There's long been an idea that all a cosplayer wants--and all they should want--is to have fun and maybe get some publicity. Dont get me wrong--there is absolutely nothing wrong with a cosplayer only wanting to enjoy their hobby.  But in a world where everyone wants to get paid to do what they love, at what point do cosplayers get to do the same?

One trend I've noticed is that, whenever a "famous" cosplayer gets the spotlight as being a cosplayer who gets paid for what they do, it's met with a lot of sneers and eyerolls, and I've noticed a lot of them coming from other cosplayers:

"Cosplay should be about having fun."
"Why should they be getting paid when there's so many others who work just as hard and have just as good or even better costumes?"
"They're not a 'real' cosplayer, they're just a babe booth."
"It's just because they have a nice body; the public doesn't care about 'normal' cosplayers."

Some of these complaints, while poorly worded (and possibly rooted in jealousy and frustration), are quite legitimate. But on the contrary, is it possible that this strong attitude pushes cosplayers into a corner, and forces them to humble themselves even while so many people freely benefit from what they have to offer?

Did you know that, in Japan, there is often an extra fee that cosplayers have to pay in order to cosplay? That fee actually covers usage of the changing room and luggage storage, but get this: In almost all popular Japanese events, you are not allowed to arrive in costume. So unless you're wearing a super casual costume that can pass for a regular appearance, you have no choice but to either be sneaky about how you get into costume, or pay up.

But take into consideration another tidbit: In some Japanese cosplay events, such as "Tonari de Cos" which takes place during Comiket weekend in a separate venue, cosplayers have to pay a fee, but the fee for photographers is higher. When the event is about cosplay, and the cosplayers are the main attraction, doesn't it sound fair that the people who want to see them should have to pay some sort of admission fee?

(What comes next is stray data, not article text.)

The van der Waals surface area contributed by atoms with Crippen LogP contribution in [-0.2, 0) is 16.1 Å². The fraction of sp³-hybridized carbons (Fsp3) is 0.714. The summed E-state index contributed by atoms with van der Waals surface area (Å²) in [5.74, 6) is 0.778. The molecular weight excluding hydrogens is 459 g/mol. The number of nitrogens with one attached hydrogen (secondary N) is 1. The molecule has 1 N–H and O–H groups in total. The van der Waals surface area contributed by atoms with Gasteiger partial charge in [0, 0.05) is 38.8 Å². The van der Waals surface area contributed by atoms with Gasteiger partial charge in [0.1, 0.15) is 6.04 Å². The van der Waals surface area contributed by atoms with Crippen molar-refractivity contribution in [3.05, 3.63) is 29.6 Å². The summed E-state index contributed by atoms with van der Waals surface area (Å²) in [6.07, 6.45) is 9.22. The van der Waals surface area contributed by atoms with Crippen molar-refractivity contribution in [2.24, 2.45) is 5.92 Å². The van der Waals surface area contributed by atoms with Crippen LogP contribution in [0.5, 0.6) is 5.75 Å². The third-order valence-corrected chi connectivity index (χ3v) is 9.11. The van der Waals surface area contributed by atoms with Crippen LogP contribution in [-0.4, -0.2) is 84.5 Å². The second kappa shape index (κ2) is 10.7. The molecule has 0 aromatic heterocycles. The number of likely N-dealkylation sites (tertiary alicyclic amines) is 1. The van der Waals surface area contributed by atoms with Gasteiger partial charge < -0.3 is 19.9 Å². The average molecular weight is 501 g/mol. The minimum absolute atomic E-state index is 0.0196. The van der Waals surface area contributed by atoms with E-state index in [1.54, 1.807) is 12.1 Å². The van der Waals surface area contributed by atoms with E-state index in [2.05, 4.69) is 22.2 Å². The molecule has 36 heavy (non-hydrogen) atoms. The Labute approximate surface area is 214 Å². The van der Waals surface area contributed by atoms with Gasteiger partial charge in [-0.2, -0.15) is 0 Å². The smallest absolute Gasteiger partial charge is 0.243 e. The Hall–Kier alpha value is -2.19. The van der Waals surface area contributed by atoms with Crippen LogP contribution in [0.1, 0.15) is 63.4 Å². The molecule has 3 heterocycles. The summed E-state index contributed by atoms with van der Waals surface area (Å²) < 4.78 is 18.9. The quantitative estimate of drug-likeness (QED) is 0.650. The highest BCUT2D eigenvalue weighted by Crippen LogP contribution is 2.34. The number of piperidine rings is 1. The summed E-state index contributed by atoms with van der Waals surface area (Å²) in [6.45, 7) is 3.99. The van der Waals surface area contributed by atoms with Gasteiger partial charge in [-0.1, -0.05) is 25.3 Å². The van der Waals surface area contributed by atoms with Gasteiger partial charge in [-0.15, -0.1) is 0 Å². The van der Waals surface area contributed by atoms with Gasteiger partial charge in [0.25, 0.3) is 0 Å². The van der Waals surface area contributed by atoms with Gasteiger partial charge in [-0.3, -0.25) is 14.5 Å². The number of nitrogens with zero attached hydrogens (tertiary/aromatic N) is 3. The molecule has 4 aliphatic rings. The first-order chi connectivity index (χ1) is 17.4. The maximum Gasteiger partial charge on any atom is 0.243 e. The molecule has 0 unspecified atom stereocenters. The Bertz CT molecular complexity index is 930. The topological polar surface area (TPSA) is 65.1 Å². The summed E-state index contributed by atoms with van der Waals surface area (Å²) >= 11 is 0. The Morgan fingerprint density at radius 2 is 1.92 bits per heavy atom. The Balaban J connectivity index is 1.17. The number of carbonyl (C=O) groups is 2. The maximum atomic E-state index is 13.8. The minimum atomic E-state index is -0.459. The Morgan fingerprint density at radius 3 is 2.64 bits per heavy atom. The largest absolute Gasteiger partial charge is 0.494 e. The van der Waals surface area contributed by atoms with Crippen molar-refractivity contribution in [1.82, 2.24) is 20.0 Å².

Many people will be quick to point out that some famous cosplayers are "professional" cosplayers. Whether or not they get paid to actually cosplay (or if they actually get paid for what they do around cosplay, such as YouTube videos and photobooks) is not what I'm focusing on, although there have been heated debates about that. My question is, other than the "enjoyment" and "publicity," do cosplayers deserve other incentives?

Under what circumstances is it acceptable for a cosplayer to request payment for cosplaying? Are photographers and guests entitled to photos of cosplayers? Should conventions create benefits and rewards for people who "register" to cosplay, and what qualifications should be set in order to be eligible for those rewards? With all of the money that cosplayers spend, is there any way of getting some of that back?

 If you have any thoughts, leave a comment! I'd like to hear what the cosplay community thinks!

Monday, November 14, 2016

Tweeting your Congressman

If you REALLY REALLY don't believe in allowing Trump to take office, don't just sign that little petition on I can tell it has good intentions and from what I've read, even Trump agreed that the Electoral College is a problematic and imperfect system. But I read the letter that was going to be sent to the Electoral College and I could see that it wasn't enough. The petition itself isn't convincing enough either.

Find another way to reach the Electoral College, specifically the Electors chosen by your state, and include all of the recent developments thus far (why you think Pence as leader of the transition team is a bad idea, why you believe having a GOP controlled government will have a negative impact on the country, how Trump's election has led to an increase in hate crimes and enabled bigotry, etc.). Don't just say "Trump is gonna take away same-sex marriage!!" or "Trump is a racist xenophobe!!" Because people have been saying those things for months and it didn't matter. Talk about the economy. Talk about the environment. Talk about the dangers of letting someone who can't control his words online, speak to and about other world leaders. A really big number on a single online petition might sound effective and hopeful, but what would even be more effective is a really big number of actual letters and phone calls and e-mails.